In terms of time and interests, my life is pretty much divided into three parts: my work life as a professor at Humber College, my writing life with the Penny Brannigan mystery series and my family.
My immediate family is tiny: my son Lucas and my dog Dolly. Lucas is grown up and takes care of himself, so that leaves Dolly, our Australian cattle dog mix. Her pretty, unusual marking that everyone admires is called blue merle.

Dolly girl

A week ago today, on Friday, Sept. 17, Dolly had an operation to remove a growth from her underside, a few inches behind her left front leg. She’s recovering well from the surgery, and will get her stitches out a week today. We had some problems keeping the bandages that covered the incision in place — they kept slipping back towards her tail but for a few minutes she looked awfully smart in her bright pink wrapping. She’s now wearing an old, clean T-shirt donated by Lucas to protect the site when she sits or lies down.

The vets weren’t sure what the lump was … thought it might be a fatty mass called a lipoma. They still didn’t know when it was removed so it was sent away for testing. This week we learned that it’s called a spindle cell tumor. Dolly has cancer.

Dolly is 12, which probably seems like a good age for a dog and maybe it is. We’ve had her since she was four months old when my ex-husband saw a sign in the bank in Wiarton, Ontario, that read “Free to Good Home.” She’s been loved every day since, and we couldn’t have asked for a nicer dog. She’s easy going, keen to please, friendly and affectionate. Oh, I know everyone thinks his or her dog is the best. Dolly lived for her first five years with Steve in Wiarton, and then, when he took a job that required travel, there was no question where she would live. By then, she and I had bonded and so Dolly came to live me with seven years ago.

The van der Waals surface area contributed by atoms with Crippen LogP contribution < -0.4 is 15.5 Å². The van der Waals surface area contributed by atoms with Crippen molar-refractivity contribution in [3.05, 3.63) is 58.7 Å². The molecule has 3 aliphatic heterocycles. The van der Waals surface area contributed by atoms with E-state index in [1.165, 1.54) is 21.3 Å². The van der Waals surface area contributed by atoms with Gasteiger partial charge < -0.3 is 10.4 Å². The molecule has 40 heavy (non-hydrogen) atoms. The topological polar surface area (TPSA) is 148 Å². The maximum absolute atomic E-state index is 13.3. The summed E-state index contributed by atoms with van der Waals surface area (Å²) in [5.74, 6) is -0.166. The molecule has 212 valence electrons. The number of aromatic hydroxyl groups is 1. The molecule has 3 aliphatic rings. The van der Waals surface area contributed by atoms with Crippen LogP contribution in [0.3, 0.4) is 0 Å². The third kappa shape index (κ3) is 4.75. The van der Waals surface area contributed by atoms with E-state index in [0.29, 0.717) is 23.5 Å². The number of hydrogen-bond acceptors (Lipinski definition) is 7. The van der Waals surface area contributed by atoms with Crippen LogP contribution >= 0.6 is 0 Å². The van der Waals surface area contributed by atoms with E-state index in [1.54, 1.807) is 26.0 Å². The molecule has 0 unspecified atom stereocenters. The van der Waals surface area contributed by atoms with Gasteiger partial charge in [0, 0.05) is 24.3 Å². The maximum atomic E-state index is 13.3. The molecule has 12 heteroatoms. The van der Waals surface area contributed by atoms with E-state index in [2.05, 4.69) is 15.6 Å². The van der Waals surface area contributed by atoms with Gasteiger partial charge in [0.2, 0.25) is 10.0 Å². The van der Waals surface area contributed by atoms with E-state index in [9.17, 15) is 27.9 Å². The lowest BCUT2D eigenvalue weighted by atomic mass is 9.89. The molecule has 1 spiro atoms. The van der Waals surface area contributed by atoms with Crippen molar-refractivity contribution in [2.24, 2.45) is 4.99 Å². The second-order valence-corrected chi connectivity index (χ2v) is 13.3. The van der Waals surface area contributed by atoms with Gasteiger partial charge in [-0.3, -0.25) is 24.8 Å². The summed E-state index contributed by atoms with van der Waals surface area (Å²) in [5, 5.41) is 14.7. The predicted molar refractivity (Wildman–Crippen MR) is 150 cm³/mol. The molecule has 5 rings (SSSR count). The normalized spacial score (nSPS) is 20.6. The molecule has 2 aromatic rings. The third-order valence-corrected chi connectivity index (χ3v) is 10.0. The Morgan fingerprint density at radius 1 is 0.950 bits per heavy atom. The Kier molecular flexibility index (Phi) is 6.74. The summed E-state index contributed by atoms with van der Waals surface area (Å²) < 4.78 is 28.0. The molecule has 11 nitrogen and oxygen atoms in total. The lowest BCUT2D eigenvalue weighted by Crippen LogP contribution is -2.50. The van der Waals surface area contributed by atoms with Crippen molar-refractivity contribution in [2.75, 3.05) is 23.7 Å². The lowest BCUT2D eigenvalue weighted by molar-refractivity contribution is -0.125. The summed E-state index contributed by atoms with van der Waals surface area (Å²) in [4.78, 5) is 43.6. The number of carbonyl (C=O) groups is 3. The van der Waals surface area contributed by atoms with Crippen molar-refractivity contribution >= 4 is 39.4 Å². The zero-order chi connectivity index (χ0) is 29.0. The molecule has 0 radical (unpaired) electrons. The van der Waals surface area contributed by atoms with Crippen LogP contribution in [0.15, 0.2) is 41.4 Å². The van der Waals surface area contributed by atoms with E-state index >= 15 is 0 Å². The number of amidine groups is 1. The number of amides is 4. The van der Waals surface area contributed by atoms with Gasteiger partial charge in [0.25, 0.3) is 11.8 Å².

For the past four years, while Lucas was away at university, it’s pretty much been just Dolly and me. I always work my routine around her needs, love taking her for her morning walk, make sure she eats well and stock up with all her favourite treats.

So far, Dolly is very healthy and shows few signs of illness or aging but I have to accept the reality that that is going to change. The tumour she had removed is good in one way, because according to the vet, it is not the type to spread. But the bad news is that it does return. There’s a drug protocol that can help slow or reduce the risk of that, so Dolly will be taking the medication and we hope the results will be good. The vet mentioned four hundred and some days as the length of time we would hope to stave off the return of the tumour.

A year ago, I remarked to a friend that my life was in a good place. “I have a job I enjoy at Humber, I am fortunate to be a published author, my son is doing well at school and Dolly is great.”  Everything was fine. But things will change, I said, quoting George Harrison. “All things must pass.”

It looks as if the reality I’ve been dreading is starting to creep in.

So today we sat out back, Dolly and I. I marked a few papers and  she gazed at the lake, enjoying the light breeze that ruffled her fur.